Bristol Myers Sqibb (NYSE:BMY)
Historical Stock Chart
1 Month : From Mar 2019 to Apr 2019
By Jared S. Hopkins
This article is being republished as part of our daily reproduction of WSJ.com articles that also appeared in the U.S. print edition of The Wall Street Journal (April 15, 2019).
Bristol-Myers Squibb shareholders on Friday approved the company's $74 billion acquisition of rival Celgene Corp., looking past an unsuccessful activist campaign to break up the deal.
The deal, first announced Jan. 3, passed with more than 75% of shareholders voting in favor of it. About 24% of shareholders voted against the deal, with less than 1% abstained. A majority of the shares voted were needed for approval. The deal is expected to be completed in the third quarter this year.
The combined company will have nearly $38 billion in annual sales and command a leading position in the $123 billion world-wide market for cancer drugs.
New York-based Bristol pioneered the development of cancer drugs known as immunotherapies, which unleash the body's immune system on tumors. Summit, N.J.-based Celgene leads in the sale of treatments for multiple myeloma.
On Friday morning, shares of Bristol-Myers were down slightly at $45.46, while Celgene shares were down slightly at $94.09.
Serious challenges for the combined company lie ahead. Bristol faces heavy competition from Merck & Co. for immunotherapy sales, while Celgene's top-selling product, multiple myeloma treatment Revlimid, is expected to lose U.S. patent protection in the next several years.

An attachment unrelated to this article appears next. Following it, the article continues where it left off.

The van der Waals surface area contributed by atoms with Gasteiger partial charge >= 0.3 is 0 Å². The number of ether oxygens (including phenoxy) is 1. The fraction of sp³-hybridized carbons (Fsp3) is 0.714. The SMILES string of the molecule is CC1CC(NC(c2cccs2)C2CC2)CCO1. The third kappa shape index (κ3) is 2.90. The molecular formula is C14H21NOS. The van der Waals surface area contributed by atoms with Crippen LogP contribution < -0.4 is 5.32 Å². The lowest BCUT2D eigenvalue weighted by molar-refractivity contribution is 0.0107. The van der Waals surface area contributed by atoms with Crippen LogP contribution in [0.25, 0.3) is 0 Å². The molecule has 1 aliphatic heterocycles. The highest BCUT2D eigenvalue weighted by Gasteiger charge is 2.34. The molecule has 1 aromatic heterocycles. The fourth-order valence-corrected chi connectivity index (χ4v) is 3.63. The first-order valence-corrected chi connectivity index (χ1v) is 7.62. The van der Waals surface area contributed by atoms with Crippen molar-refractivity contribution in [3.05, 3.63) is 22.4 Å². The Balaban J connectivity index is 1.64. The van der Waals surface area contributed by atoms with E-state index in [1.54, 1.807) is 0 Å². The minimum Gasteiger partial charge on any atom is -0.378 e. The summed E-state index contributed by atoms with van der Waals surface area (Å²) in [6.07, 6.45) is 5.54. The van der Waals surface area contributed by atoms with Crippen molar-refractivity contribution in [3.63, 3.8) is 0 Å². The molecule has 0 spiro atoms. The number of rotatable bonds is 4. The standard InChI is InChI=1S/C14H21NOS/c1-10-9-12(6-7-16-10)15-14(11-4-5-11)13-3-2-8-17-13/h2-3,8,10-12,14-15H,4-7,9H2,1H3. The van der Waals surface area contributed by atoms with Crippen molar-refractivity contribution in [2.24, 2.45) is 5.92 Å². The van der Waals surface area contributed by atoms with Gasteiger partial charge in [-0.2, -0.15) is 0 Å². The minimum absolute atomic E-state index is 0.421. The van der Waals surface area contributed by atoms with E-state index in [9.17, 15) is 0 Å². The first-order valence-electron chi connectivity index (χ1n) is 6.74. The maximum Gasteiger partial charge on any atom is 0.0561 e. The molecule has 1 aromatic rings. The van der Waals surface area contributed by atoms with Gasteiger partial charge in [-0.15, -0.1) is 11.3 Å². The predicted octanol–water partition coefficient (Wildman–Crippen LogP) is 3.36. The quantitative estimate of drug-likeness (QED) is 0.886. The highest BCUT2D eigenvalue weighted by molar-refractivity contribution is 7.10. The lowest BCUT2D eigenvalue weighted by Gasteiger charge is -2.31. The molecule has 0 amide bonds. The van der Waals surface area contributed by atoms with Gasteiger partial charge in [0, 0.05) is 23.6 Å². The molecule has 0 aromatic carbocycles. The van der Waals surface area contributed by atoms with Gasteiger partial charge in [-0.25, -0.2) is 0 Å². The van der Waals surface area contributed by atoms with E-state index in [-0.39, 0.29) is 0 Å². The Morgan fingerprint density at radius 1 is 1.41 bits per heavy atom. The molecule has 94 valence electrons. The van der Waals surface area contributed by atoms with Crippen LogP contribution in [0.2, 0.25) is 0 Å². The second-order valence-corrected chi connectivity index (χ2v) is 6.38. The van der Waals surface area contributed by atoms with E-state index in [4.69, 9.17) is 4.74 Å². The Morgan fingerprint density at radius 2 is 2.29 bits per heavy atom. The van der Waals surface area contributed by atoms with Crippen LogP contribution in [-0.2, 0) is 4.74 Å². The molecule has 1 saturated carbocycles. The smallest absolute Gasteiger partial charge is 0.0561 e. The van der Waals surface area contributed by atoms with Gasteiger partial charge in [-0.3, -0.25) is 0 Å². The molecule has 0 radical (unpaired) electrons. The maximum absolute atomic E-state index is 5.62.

Bristol-Myers Chief Executive Giovani Caforio said after the vote that he would continue to work with all shareholders. He declined to comment on how the 24% no votes compared with other deals because each deal is unique. But he said he was pleased to have support of more than three-quarters of shareholders.
"I believe that is an important endorsement," he said. "At the same time, I do not minimize the fact that some shareholders had expressed concerns about the deal."
Mr. Caforio said he is encouraged that since the deal's announcement three treatments in Celgene's pipeline have been submitted for approval with the Food and Drug Administration. He said he also is confident because of two legal proceedings related to Celgene's top-selling drug, Revlimid. Criticism of the deal was tied in part to the approaching loss of exclusivity for the drug, which generates about two-thirds of Celgene's revenue.
Given the risks, Bristol-Myers shareholders were cool on the deal when it was announced in January, driving the company's stock down 14%.
Then in February, hedge fund Starboard Value LP voiced opposition to the combination and moved to install its own set of directors.
Boston-based investment firm Wellington Management Co. also publicly opposed the deal. A handful of other shareholders also expressed displeasure, including the fifth-largest shareholder, Dodge & Cox, The Wall Street Journal reported.
Wellington has a stake of 7.2% in Bristol-Myers, according to FactSet, but doesn't control the votes on most of those shares. And Starboard dropped its fight after a thumbs-up from Institutional Shareholders Services Inc. and Glass Lewis & Co.
(END) Dow Jones Newswires
April 15, 2019 02:47 ET (06:47 GMT)
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